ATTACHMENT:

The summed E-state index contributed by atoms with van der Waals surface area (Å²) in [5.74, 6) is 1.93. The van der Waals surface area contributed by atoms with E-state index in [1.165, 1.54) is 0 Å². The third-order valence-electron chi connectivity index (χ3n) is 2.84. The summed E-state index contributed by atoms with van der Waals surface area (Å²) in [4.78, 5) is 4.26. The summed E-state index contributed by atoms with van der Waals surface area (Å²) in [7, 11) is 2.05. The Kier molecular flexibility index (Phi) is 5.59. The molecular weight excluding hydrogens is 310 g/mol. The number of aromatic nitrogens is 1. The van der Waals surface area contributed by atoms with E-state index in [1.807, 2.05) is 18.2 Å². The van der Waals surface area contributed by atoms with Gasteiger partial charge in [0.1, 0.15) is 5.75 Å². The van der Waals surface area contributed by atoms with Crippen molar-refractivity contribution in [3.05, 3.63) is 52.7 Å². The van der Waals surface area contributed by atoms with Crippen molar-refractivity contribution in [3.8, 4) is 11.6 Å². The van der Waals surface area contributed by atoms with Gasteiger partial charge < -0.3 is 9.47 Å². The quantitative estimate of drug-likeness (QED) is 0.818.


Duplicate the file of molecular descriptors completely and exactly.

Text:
The summed E-state index contributed by atoms with van der Waals surface area (Å²) in [5.74, 6) is 1.93. The van der Waals surface area contributed by atoms with E-state index in [1.165, 1.54) is 0 Å². The third-order valence-electron chi connectivity index (χ3n) is 2.84. The summed E-state index contributed by atoms with van der Waals surface area (Å²) in [4.78, 5) is 4.26. The summed E-state index contributed by atoms with van der Waals surface area (Å²) in [7, 11) is 2.05. The Kier molecular flexibility index (Phi) is 5.59. The molecular weight excluding hydrogens is 310 g/mol. The number of aromatic nitrogens is 1. The van der Waals surface area contributed by atoms with E-state index in [1.807, 2.05) is 18.2 Å². The van der Waals surface area contributed by atoms with Gasteiger partial charge in [0.1, 0.15) is 5.75 Å². The van der Waals surface area contributed by atoms with Crippen molar-refractivity contribution in [3.05, 3.63) is 52.7 Å². The van der Waals surface area contributed by atoms with Crippen molar-refractivity contribution in [3.8, 4) is 11.6 Å². The van der Waals surface area contributed by atoms with Gasteiger partial charge < -0.3 is 9.47 Å². The quantitative estimate of drug-likeness (QED) is 0.818.